Current research suggests that the inflammatory molecule TNF-α may contribute to delayed bone fracture healing in diabetics.
Diabetes, a condition where the body either does not produce enough, or respond to, insulin, affects at least 171 million people worldwide, a figure that is likely to double by 2030. Long-term complications of diabetes include cardiovascular disease, chronic renal failure, retinal damage that may lead to blindness, nerve damage, and blood vessel damage, which may cause erectile dysfunction and poor wound healing.
Diabetic patients often experience low bone density, which is associated with increased risk of bone fractures and delayed fracture repair. To examine how diabetes affects bone, Dr. Dana Graves and colleagues of the University of Medicine and Dentistry of New Jersey and the Boston University School of Medicine explored bone repair in a mouse model of diabetes. They observed increased levels of inflammatory molecules, including TNF-α during fracture healing. The diabetic animals had rapid loss of cartilage in the healing bones, which was due to increased numbers of osteoclasts, cells that remove bone and cartilage. Factors that stimulate osteoclast formation were regulated by both TNF-α and a downstream mediator, FOXO1. These results suggest that diabetes-mediated increases in TNF-α and FOXO1 may underlie the impaired healing of diabetic fractures.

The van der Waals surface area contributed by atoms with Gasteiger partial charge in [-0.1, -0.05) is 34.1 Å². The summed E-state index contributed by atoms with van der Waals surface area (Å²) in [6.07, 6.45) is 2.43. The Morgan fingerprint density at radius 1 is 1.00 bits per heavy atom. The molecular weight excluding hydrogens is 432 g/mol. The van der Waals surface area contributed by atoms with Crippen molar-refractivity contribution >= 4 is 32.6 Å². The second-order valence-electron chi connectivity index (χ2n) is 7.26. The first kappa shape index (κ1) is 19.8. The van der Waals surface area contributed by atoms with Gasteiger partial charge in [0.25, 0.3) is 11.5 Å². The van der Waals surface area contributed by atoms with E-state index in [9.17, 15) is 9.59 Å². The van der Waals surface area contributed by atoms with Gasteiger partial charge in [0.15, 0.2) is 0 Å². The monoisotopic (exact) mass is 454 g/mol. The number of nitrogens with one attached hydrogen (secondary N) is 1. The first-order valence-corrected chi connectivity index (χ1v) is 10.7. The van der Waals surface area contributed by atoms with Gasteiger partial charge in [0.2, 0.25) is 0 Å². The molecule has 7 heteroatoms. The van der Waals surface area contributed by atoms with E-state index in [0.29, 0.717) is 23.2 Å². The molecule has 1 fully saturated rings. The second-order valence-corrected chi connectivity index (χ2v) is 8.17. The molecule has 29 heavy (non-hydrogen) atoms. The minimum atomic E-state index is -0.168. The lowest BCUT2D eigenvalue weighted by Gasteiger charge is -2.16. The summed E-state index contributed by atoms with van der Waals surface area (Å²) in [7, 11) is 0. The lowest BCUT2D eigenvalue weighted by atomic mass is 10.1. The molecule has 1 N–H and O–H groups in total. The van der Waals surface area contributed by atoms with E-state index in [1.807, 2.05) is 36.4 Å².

Researchers Alblowi et al suggest that "TNF-α dysregulation plays a prominent role in the recently identified catabolic events associated with diabetic fracture healing." In future studies, Dr. Graves and colleagues plan to "examine the effect of FOXO1 on mineralized tissue to examine how it may regulate factors that control bone resorption and osteoclastogenesis, in addition to effects it may have on osteoblastic cells."
This work was supported by grants from the National Institutes of Health.
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